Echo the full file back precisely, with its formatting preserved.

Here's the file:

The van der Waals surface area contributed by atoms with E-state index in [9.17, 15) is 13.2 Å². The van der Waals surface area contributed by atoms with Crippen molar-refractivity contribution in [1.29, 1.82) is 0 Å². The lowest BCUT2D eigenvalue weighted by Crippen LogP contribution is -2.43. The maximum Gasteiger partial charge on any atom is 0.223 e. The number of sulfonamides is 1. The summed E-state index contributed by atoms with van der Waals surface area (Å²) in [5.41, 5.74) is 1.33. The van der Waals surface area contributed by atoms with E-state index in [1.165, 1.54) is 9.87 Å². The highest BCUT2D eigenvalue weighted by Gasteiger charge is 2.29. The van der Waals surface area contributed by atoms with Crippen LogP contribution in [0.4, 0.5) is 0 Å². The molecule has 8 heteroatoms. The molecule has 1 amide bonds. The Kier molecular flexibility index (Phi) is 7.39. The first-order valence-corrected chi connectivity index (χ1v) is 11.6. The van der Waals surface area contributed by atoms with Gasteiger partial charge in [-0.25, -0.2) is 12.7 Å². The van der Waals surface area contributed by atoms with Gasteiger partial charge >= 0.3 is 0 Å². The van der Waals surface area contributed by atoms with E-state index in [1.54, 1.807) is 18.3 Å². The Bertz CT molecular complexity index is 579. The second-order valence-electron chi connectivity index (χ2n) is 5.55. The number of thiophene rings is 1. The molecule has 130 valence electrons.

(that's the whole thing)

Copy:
The van der Waals surface area contributed by atoms with E-state index in [9.17, 15) is 13.2 Å². The van der Waals surface area contributed by atoms with Crippen molar-refractivity contribution in [1.29, 1.82) is 0 Å². The lowest BCUT2D eigenvalue weighted by Crippen LogP contribution is -2.43. The maximum Gasteiger partial charge on any atom is 0.223 e. The number of sulfonamides is 1. The summed E-state index contributed by atoms with van der Waals surface area (Å²) in [5.41, 5.74) is 1.33. The van der Waals surface area contributed by atoms with E-state index in [1.165, 1.54) is 9.87 Å². The highest BCUT2D eigenvalue weighted by Gasteiger charge is 2.29. The van der Waals surface area contributed by atoms with Crippen LogP contribution in [0.4, 0.5) is 0 Å². The molecule has 8 heteroatoms. The molecule has 1 amide bonds. The Kier molecular flexibility index (Phi) is 7.39. The first-order valence-corrected chi connectivity index (χ1v) is 11.6. The van der Waals surface area contributed by atoms with Gasteiger partial charge in [-0.25, -0.2) is 12.7 Å². The van der Waals surface area contributed by atoms with Gasteiger partial charge >= 0.3 is 0 Å². The van der Waals surface area contributed by atoms with E-state index in [1.54, 1.807) is 18.3 Å². The Bertz CT molecular complexity index is 579. The second-order valence-electron chi connectivity index (χ2n) is 5.55. The number of thiophene rings is 1. The molecule has 130 valence electrons.